Bronco Sue Yonkers – A New Mexico Wild Woman
Bronco Sue was a lusty Welsh girl who turned out to be every buckaroo’s sweetest dream and worst nightmare rolled into a cyclone and hammered out with soft curves and hard edges.
Men would fight and die for her affection and then run for their lives when they got it. Some of them did not run fast enough. Susie Warfield burst onto the scene in Wales on September 11, 1854, and immigrated to the United States with her folks and was raised in the Nevada mining camps where she became a daring horsewoman and a crack shot with a six-shooter.
At age 15 she married a rich mine promoter named Tom Rapier and had two sons, but when he went broke as most mine promoters eventually do she left him. Susie Rapier next appeared in the company of Col Robert Payne as a hard riding cattle rustler in Elko County.
She fought a few gun battles as a cow thief and survived them partly because she was handy with a gun, but mostly because nobody wanted to shoot a pretty young girl. She wasn’t yet twenty years old. She did wind up in court a few times but was completely fetching and the all-male juries never convicted her. She was forced to leave the state though, and next turned up calling herself Susie Stone in Colorado where she operated a stage line for a while.
[amazon_link asins=’162619128X’ template=’ProductAd’ store=’mtvoice07-20′ marketplace=’US’ link_id=’770eca16-3654-11e7-95cd-55b6b4e70c19′]By 1882 she had married Jack Yonker and they moved to Wallace, New Mexico and ran a saloon. They did okay with it for a year but decided to move on to White Oak in Lincoln County which was a livelier settlement. She turned up down there with a fellow named Robert Black who she met along the way.
Their story was that Jack Yonker died of smallpox and they had to bury him at Alkali Flat, but there was no outbreak of smallpox in that area.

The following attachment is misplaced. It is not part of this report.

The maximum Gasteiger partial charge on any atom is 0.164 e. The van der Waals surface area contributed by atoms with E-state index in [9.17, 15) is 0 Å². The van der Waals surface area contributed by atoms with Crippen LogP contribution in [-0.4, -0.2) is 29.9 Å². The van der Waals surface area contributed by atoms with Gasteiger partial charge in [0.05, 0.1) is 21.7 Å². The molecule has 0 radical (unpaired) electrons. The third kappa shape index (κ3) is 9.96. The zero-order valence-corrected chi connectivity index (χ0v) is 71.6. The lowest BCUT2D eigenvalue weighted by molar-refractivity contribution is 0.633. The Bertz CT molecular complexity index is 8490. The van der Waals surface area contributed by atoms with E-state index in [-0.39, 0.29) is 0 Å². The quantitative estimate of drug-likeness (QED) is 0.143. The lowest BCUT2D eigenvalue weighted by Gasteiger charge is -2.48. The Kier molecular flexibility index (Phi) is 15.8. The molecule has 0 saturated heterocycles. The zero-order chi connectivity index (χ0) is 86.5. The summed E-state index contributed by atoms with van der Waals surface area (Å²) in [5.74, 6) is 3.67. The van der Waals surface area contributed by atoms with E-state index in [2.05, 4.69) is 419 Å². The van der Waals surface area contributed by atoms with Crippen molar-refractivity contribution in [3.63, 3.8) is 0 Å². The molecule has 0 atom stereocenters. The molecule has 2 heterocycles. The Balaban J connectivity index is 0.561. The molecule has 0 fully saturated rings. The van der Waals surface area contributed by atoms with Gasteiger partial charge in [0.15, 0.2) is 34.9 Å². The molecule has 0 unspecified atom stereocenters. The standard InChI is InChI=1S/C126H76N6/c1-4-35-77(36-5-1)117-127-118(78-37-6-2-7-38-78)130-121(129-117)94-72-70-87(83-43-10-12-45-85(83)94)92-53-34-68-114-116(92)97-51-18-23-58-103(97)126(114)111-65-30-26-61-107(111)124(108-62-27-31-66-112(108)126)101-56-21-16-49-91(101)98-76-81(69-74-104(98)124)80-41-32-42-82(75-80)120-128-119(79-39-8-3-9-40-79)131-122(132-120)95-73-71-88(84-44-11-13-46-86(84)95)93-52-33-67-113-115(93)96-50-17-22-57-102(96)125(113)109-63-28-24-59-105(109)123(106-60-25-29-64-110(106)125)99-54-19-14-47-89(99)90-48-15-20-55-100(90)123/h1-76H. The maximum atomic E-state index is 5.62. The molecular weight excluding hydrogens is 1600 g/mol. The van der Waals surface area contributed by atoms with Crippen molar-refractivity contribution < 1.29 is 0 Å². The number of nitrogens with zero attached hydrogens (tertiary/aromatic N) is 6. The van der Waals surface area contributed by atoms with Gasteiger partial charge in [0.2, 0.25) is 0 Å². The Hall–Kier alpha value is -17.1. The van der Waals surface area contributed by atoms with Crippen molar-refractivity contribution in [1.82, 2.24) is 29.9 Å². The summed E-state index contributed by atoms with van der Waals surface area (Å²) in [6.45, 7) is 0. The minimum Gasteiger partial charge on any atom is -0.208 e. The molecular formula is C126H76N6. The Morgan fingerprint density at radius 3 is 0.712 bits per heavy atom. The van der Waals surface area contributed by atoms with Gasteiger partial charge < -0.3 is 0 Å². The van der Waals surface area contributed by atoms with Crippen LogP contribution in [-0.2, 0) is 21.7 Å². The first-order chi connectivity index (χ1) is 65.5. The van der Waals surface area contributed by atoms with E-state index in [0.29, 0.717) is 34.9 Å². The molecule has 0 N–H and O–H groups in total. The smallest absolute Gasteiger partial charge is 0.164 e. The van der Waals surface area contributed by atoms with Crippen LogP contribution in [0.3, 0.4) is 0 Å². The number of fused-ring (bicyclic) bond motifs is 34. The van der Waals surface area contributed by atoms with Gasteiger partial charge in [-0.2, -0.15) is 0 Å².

The saloon business treated them well in White Oaks. They were able to invest in ranch property nearby, but when the boom faded into a whimper they moved to Socorro and invested in other business ventures. They continued to prosper, but on August 23, 1885, Sue had Black arrested and locked up overnight.
Next morning the town marshal warned Black not to go home as Sue had a gun and was a shooter from way back. Black agreed, but Sue killed him anyway.
She was hauled before the court but testified that Black had come after her with an ax and she had to shoot in self-defense. Black was such a brute sometimes. Sue was so fetching that she was released and fled town ahead of murder warrants. She went over to Tularosa and married a rancher named Charlie Dawson and began training horses.
The local waddies soon started calling her “Bronco Sue”. Big John Good came over from Texas with a herd of cows and started throwing his weight around. Before long Big John was in a friendly relationship with Bronco Sue that ended in gunplay and Dawson was killed. Good was released on grounds of self-defense. He quit seeing Bronco Sue when his wife arrived from Texas.
Dawson’s ranch came under litigation and Bronco Sue was brought to court in Las Cruces to settle that affair but was arrested on the murder warrants from Socorro issued in the death of Black. Alfred J. Fountain defended her on that charge and she was, of course, released because she was so fetching to the all-male jury.
She walked out of that courtroom to be heard of nevermore again.